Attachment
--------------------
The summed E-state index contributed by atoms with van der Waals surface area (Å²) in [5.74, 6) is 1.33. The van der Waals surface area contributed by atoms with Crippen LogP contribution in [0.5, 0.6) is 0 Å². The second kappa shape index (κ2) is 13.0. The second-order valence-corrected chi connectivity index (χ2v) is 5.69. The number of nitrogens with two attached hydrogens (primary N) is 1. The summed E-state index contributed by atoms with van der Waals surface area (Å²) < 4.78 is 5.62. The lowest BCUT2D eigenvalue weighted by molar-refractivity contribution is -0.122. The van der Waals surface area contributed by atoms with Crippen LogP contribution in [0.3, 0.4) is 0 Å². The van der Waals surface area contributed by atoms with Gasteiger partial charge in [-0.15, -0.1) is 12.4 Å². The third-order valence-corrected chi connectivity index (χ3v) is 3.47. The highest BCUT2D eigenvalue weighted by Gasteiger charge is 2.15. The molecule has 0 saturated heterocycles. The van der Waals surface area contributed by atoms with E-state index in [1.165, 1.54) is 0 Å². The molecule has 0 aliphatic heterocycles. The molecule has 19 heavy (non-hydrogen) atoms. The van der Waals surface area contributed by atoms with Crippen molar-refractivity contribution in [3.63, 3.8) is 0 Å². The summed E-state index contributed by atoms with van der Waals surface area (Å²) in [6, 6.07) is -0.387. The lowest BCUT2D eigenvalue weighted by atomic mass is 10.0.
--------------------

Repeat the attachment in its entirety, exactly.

The summed E-state index contributed by atoms with van der Waals surface area (Å²) in [5.74, 6) is 1.33. The van der Waals surface area contributed by atoms with Crippen LogP contribution in [0.5, 0.6) is 0 Å². The second kappa shape index (κ2) is 13.0. The second-order valence-corrected chi connectivity index (χ2v) is 5.69. The number of nitrogens with two attached hydrogens (primary N) is 1. The summed E-state index contributed by atoms with van der Waals surface area (Å²) < 4.78 is 5.62. The lowest BCUT2D eigenvalue weighted by molar-refractivity contribution is -0.122. The van der Waals surface area contributed by atoms with Crippen LogP contribution in [0.3, 0.4) is 0 Å². The van der Waals surface area contributed by atoms with Gasteiger partial charge in [-0.15, -0.1) is 12.4 Å². The third-order valence-corrected chi connectivity index (χ3v) is 3.47. The highest BCUT2D eigenvalue weighted by Gasteiger charge is 2.15. The molecule has 0 saturated heterocycles. The van der Waals surface area contributed by atoms with E-state index in [1.165, 1.54) is 0 Å². The molecule has 0 aliphatic heterocycles. The molecule has 19 heavy (non-hydrogen) atoms. The van der Waals surface area contributed by atoms with Crippen molar-refractivity contribution in [3.63, 3.8) is 0 Å². The summed E-state index contributed by atoms with van der Waals surface area (Å²) in [6, 6.07) is -0.387. The lowest BCUT2D eigenvalue weighted by atomic mass is 10.0.